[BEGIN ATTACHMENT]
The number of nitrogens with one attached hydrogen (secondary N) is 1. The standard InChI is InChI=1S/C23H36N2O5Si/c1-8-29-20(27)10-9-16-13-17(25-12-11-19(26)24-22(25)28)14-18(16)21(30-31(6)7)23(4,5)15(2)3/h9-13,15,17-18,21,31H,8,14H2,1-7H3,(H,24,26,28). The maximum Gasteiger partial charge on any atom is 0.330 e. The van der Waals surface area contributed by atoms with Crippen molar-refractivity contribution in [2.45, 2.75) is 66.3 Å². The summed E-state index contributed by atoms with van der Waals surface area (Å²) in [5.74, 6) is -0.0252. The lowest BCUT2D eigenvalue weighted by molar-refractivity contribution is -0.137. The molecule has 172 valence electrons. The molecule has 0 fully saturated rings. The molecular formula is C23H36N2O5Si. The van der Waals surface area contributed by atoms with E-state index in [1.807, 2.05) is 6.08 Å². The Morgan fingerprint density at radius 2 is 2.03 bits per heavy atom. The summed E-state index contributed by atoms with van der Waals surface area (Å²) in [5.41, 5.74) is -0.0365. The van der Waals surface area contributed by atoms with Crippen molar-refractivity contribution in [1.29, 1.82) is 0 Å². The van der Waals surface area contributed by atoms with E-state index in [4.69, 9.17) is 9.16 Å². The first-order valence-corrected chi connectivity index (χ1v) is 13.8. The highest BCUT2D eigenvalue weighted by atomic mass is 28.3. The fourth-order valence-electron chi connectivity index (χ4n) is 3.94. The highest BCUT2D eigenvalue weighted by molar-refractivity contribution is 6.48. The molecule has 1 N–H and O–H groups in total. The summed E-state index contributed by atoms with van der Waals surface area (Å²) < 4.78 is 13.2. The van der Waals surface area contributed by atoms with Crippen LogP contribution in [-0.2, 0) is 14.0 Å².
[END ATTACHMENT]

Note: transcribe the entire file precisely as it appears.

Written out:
The number of nitrogens with one attached hydrogen (secondary N) is 1. The standard InChI is InChI=1S/C23H36N2O5Si/c1-8-29-20(27)10-9-16-13-17(25-12-11-19(26)24-22(25)28)14-18(16)21(30-31(6)7)23(4,5)15(2)3/h9-13,15,17-18,21,31H,8,14H2,1-7H3,(H,24,26,28). The maximum Gasteiger partial charge on any atom is 0.330 e. The van der Waals surface area contributed by atoms with Crippen molar-refractivity contribution in [2.45, 2.75) is 66.3 Å². The summed E-state index contributed by atoms with van der Waals surface area (Å²) in [5.74, 6) is -0.0252. The lowest BCUT2D eigenvalue weighted by molar-refractivity contribution is -0.137. The molecule has 172 valence electrons. The molecule has 0 fully saturated rings. The molecular formula is C23H36N2O5Si. The van der Waals surface area contributed by atoms with E-state index in [1.807, 2.05) is 6.08 Å². The Morgan fingerprint density at radius 2 is 2.03 bits per heavy atom. The summed E-state index contributed by atoms with van der Waals surface area (Å²) in [5.41, 5.74) is -0.0365. The van der Waals surface area contributed by atoms with Crippen molar-refractivity contribution in [1.29, 1.82) is 0 Å². The van der Waals surface area contributed by atoms with E-state index in [4.69, 9.17) is 9.16 Å². The first-order valence-corrected chi connectivity index (χ1v) is 13.8. The highest BCUT2D eigenvalue weighted by atomic mass is 28.3. The fourth-order valence-electron chi connectivity index (χ4n) is 3.94. The highest BCUT2D eigenvalue weighted by molar-refractivity contribution is 6.48. The molecule has 1 N–H and O–H groups in total. The summed E-state index contributed by atoms with van der Waals surface area (Å²) < 4.78 is 13.2. The van der Waals surface area contributed by atoms with Crippen LogP contribution in [-0.2, 0) is 14.0 Å².